To be cautious, Mike decided to instead try using a grocery delivery service. He said with some sarcasm that the experiment was “interesting.” The estimated delivery date for the order he placed was a week away. “That was the best I could do,” he said.
Mike was more concerned about accessing other essentials. He worried about what would happen in the event he was ill and needed urgent, but not necessarily emergency, medical care. Transit services have been cut drastically, and ride-hail, which he uses occasionally, has become much less available as demand has plummeted. “Boy, I’d have to take my chances, and probably go with a ride-hailing service,” he said. “And hope that I’d get one. It would be tricky because, if I were ill, I’m getting in somebody’s car and I might get them ill. And they might be ill!”
David, another interviewee with disabilities, said that if necessary, he would probably just walk to the emergency room. It’s 25 or thirty minutes away on foot, he said. David has some difficulty with balance already, on top of profound congenital hearing loss. Given the fatigue that accompanies many cases of COVID-19, I wonder how he would do it. There is an emergency facility less than half a mile from my house–could I make it?
For Mike, David, and many others, there are no good transportation options that wouldn’t put them and others—including drivers, fellow passengers, family, friends, and neighbors—at risk.
On March 28th, the U.S. Civil Rights Office announced that they would not allow medical professionals to discriminate on the basis of disability and age when deciding who would receive care during the coronavirus emergency. Before these decisions are made, however, structural injustices embedded and embodied in our transportation system keep many people with disabilities from having the same opportunities to access care and other essential services as other people. These include, among other barriers, a lack of transit options in many suburban and rural areas, inaccessible facilities and vehicles, difficulty scheduling rides, and problems relying on paratransit to get to appointments with set times. During the pandemic, new transportation barriers are arising for disabled riders not only because services are lacking, but also because many are not sure how to operate accessible services safely.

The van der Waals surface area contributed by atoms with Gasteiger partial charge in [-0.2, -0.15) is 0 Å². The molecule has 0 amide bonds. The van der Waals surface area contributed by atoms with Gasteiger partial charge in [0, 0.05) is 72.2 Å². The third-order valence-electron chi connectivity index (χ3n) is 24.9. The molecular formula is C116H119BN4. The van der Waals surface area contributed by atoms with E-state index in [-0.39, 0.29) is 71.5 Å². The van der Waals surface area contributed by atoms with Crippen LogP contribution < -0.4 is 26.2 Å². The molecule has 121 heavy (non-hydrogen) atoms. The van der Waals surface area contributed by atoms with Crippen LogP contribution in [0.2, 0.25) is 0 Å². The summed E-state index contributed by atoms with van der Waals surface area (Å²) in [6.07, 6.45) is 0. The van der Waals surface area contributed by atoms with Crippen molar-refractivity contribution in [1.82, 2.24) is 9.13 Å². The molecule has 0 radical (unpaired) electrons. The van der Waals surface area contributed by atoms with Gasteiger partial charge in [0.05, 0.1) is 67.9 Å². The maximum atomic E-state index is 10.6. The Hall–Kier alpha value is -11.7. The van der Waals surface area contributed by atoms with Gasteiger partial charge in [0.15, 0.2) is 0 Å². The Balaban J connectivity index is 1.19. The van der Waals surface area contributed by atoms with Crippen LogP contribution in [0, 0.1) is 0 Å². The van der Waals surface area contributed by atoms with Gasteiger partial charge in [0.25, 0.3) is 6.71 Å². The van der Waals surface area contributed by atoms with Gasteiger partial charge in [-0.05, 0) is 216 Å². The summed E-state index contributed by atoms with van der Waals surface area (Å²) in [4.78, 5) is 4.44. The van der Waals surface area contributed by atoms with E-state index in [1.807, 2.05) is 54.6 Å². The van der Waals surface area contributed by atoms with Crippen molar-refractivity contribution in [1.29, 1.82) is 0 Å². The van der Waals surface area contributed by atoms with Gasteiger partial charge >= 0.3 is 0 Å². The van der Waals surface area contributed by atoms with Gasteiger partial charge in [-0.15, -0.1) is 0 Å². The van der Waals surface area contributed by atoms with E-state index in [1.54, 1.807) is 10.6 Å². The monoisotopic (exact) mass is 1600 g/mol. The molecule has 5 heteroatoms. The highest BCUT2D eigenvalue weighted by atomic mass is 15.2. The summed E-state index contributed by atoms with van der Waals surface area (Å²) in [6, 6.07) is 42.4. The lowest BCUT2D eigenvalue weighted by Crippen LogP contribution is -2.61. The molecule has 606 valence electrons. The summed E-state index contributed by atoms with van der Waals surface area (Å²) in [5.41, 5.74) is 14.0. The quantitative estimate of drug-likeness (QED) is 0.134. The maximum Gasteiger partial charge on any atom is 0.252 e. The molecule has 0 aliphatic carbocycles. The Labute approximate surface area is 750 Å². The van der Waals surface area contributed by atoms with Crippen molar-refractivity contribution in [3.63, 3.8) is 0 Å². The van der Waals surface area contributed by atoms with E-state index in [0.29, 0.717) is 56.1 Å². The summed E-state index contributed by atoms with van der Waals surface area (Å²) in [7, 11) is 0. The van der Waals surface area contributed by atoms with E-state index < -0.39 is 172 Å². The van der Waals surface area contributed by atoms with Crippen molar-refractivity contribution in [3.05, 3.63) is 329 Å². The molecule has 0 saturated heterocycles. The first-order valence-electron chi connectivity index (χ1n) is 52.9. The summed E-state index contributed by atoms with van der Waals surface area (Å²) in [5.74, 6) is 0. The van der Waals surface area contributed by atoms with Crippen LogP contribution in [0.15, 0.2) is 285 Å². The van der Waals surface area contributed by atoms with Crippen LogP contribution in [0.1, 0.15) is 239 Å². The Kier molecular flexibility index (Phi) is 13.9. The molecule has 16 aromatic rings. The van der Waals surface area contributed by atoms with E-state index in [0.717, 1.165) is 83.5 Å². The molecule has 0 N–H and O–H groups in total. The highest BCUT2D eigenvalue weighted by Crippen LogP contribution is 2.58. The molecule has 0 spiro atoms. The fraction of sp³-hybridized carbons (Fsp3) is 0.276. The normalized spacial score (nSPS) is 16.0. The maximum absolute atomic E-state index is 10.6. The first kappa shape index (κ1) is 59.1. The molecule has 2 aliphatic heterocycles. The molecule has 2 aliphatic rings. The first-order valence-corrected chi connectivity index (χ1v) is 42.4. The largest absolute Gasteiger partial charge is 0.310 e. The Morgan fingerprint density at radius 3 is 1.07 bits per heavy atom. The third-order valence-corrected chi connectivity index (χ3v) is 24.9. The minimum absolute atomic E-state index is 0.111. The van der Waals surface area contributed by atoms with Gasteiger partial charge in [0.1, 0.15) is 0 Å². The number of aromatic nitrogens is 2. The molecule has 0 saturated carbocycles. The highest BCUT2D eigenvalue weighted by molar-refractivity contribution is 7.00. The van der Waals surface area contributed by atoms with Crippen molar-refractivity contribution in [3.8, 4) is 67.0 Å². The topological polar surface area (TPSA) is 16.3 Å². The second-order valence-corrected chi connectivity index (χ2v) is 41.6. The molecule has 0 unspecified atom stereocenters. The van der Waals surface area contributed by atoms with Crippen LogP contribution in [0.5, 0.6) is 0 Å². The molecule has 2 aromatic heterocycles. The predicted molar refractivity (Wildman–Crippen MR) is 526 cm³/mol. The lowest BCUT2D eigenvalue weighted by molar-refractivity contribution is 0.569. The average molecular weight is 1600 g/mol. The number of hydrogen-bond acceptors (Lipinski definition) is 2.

On-demand transportation providers (like ride-hail services and taxis), transportation agencies, and public health authorities need to work together now to provide safe, subsidized rides and delivery services to people with disabilities. The $2.2 trillion relief bill signed into law on March 27th appropriates $25 billion to transit agencies to cover expenses related to the coronavirus response. This might partially fund ride-hailing/taxi partnership programs, like the Essential Trip Card program just announced in San Francisco. Ride-hailing companies should contribute too; Uber has already pledged ten million free rides and deliveries to “help move what matters” during the pandemic.
Additionally, all managers of equipped vehicle fleets, like transit agencies, paratransit operators, community and medical transportation providers, and even school bus companies, should think about how they can help. While it would be logistically challenging to coordinate new on-demand transit services for people with disabilities and others, like some healthcare workers, who also have few options but still need to get around right now, it would certainly be a worthwhile effort. Internationally, transit stakeholders are thinking about it.
We are experiencing a moment of great stress and tremendous transition. Vulnerabilities in our social support networks, including our transportation network, are more apparent than ever. It’s time to rethink how transit can serve people in the ways that they need. People with disabilities, and others who rely on public and shared services, need better access to transportation services now and looking ahead to a post-pandemic future.
Abigail Cochran is a doctoral student in city and regional planning at UC Berkeley.